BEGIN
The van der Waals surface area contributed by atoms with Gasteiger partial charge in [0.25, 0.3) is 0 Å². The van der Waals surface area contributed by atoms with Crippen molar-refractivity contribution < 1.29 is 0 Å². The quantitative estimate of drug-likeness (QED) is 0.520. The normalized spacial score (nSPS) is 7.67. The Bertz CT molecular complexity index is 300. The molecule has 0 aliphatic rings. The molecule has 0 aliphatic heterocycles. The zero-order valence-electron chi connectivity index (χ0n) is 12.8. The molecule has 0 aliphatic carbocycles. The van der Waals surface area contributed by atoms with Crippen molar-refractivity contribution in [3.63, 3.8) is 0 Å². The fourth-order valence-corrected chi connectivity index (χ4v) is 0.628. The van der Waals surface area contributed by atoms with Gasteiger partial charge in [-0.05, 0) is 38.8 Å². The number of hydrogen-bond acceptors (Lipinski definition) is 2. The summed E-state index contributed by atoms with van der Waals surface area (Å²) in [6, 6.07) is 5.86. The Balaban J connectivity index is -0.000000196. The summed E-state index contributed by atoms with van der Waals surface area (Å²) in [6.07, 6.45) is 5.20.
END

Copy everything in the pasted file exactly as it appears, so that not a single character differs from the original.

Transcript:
The van der Waals surface area contributed by atoms with Gasteiger partial charge in [0.25, 0.3) is 0 Å². The van der Waals surface area contributed by atoms with Crippen molar-refractivity contribution < 1.29 is 0 Å². The quantitative estimate of drug-likeness (QED) is 0.520. The normalized spacial score (nSPS) is 7.67. The Bertz CT molecular complexity index is 300. The molecule has 0 aliphatic rings. The molecule has 0 aliphatic heterocycles. The zero-order valence-electron chi connectivity index (χ0n) is 12.8. The molecule has 0 aliphatic carbocycles. The van der Waals surface area contributed by atoms with Crippen molar-refractivity contribution in [3.63, 3.8) is 0 Å². The fourth-order valence-corrected chi connectivity index (χ4v) is 0.628. The van der Waals surface area contributed by atoms with Gasteiger partial charge in [-0.05, 0) is 38.8 Å². The number of hydrogen-bond acceptors (Lipinski definition) is 2. The summed E-state index contributed by atoms with van der Waals surface area (Å²) in [6, 6.07) is 5.86. The Balaban J connectivity index is -0.000000196. The summed E-state index contributed by atoms with van der Waals surface area (Å²) in [6.07, 6.45) is 5.20.